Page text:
Give them Structure

Helping nonprofit boards better manage reserves and investments.
Nonprofit organizations run on the tireless, and often selfless, work of staff, volunteers, and board members. United in a common cause, a group of people come together to address issues that affect their communities, giving their time and energy to one mission. The fluid and adaptive nature of nonprofits’ human resources makes for a dynamic atmosphere that, unfortunately, can also contribute to a lack of clarity and direction. As financial advisors to nonprofits, we see this most distinctly in the lack of structure when making financial decisions at the board level.

The Revolving Board Door

According to “Leading with Intent: 2017 National Index of Nonprofit Board Practices“, the average board size in the US is 15 people, and the average term length is three years. This illustrates just how many people are often involved in decision-making over the course of a few years. A changing board is a healthy part of nonprofit governance, helping prevent stagnation by bringing in fresh perspectives. And let’s face it, being on a board can be all-encompassing. New boards members keep the energy level up. It is this cycle of renewed enthusiasm that often sustains nonprofits when time and energy are at a premium.

There is a downside to a revolving board, and that’s continuity. For us, a lack of continuity is evident in the long-term financial decisions that nonprofit boards make, or don’t make, in dealing with their reserves and investments. Without shared institutional knowledge and sometimes without requisite expertise, a board can alter the course of a nonprofit’s reserves and investments. In some cases, this lack of structure can lead to inertia, but in other cases can lead to misaligned decisions that threaten financial stability. There are best practices that can help guide board members in their leadership. For us, there are two critical pieces of documentation that nonprofits need: Reserve policies and investment policy statements.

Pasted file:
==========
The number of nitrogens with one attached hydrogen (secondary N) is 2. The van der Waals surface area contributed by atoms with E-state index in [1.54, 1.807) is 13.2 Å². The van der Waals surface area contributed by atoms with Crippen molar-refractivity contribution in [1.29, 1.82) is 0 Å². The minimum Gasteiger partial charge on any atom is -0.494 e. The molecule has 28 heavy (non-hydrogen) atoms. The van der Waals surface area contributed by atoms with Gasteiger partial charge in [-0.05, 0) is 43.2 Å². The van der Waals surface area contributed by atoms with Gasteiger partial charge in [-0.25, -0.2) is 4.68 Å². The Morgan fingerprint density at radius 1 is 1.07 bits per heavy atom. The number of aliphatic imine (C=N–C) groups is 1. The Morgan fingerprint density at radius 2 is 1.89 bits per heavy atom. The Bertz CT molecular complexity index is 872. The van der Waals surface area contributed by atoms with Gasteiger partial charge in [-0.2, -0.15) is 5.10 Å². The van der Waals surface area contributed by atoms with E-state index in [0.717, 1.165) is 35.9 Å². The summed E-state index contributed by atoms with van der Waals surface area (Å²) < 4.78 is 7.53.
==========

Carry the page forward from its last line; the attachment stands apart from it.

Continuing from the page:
A reserve policy should be required reading for all executive committee members and rather than be filed away once it’s written, a periodic board review will keep it in alignment with an organization’s mission and financial reality.

A Matter of Policy

The Nonprofit Finance Fund’s ‘2018 Nonprofit Sector Survey‘ finds that 62% of nonprofits see financial stability as a top challenge. This finding comes as no surprise to anyone working in the nonprofit sector.  The ability to build up savings is vital to the ongoing stability of any organization. It is also one of the many reasons that every nonprofit organization needs a reserve policy.

Call it a rainy day fund, call it planning for the unexpected, or call it your financial roadmap, the one you break out when you’re feeling a bit lost. Whatever term you use, a reserve policy provides your organization’s leadership with a set of guidelines on how to steward operating reserves. The framework it creates enables you to determine how much you need to put away for a rainy day (i.e. how many months of operating costs do you need to keep protected). It also outlines the amount you can use to invest (with some additional risk) towards future growth.